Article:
Under the Occupational Safety and Health Administration's (OSHA) OSHA’s record keeping requirements, COVID-19 is a recordable illness and employers are responsible for recording cases of COVID-19, if the case is:

  • confirmed as a COVID-19 illness
  • work-related as defined by 29 CFR 1904.5
  • involves one or more of the general recording criteria in 29 CFR 1904.7, such as medical treatment beyond first aid or days away from work

According to OSHA basic guidelines, "You must consider an injury or illness to be work-related if an event or exposure in the work environment either caused or contributed to the resulting condition or significantly aggravated a pre-existing injury or illness. Work-relatedness is presumed for injuries and illnesses resulting from events or exposures occurring in the work environment, unless an exception in §1904.5(b)(2) specifically applies."

The Associated Builders and Contractors met the guidelines with rousing applause after the organization clarified that confirmed cases of COVID-19 will not be treated as typical “illnesses” under the rule.

Initial concerns from ABC outlined how the viruses has the potential to skew the national statistics on injuries and illnesses and put construction employers in an almost impossible position of determining how the illness was contracted.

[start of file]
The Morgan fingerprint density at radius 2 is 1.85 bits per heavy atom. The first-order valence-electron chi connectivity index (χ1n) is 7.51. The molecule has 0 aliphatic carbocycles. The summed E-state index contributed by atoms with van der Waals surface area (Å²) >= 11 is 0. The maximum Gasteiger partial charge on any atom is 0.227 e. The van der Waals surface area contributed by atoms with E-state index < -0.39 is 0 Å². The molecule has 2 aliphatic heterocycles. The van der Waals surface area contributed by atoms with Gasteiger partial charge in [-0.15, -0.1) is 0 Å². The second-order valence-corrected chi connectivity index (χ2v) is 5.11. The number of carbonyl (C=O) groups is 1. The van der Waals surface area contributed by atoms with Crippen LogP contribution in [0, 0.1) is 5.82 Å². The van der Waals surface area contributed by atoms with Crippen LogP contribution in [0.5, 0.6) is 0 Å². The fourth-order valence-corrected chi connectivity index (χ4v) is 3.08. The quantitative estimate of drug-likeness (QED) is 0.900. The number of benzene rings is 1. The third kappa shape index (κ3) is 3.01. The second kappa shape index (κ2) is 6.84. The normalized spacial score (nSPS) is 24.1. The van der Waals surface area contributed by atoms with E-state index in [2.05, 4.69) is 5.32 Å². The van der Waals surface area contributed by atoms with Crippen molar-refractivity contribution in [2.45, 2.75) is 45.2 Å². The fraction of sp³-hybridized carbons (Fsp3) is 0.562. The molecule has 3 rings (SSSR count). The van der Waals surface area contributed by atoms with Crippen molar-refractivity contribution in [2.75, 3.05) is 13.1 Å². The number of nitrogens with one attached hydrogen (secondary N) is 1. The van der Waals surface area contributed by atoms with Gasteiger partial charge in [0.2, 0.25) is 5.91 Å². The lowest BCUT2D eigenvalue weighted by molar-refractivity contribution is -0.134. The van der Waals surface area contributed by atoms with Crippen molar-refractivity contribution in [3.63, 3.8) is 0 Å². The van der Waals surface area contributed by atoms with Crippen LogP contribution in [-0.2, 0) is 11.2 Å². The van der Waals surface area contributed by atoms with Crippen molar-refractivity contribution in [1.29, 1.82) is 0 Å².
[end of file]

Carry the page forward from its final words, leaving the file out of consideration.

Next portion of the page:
“ABC is pleased OSHA has clarified its position regarding the recordability of COVID-19 cases under its recordkeeping rules, which provides greater certainty to our member contractors," says vice president of health, safety, environment and workforce development, Greg Sizemore. "As a member of the Construction Industry Safety Coalition, we expressed in a March letter to OSHA significant concerns about putting construction contractors in an almost impossible position of determining whether a particular case of COVID-19 that presents in the workplace is considered ‘work-related.’

"The updated OSHA guidance will continue to let contractors focus on the taking the necessary steps to ensure compliance with health recommendations from the Centers for Disease Control and Prevention and overall jobsite safety, which is paramount for ABC and its 21,000-plus members.”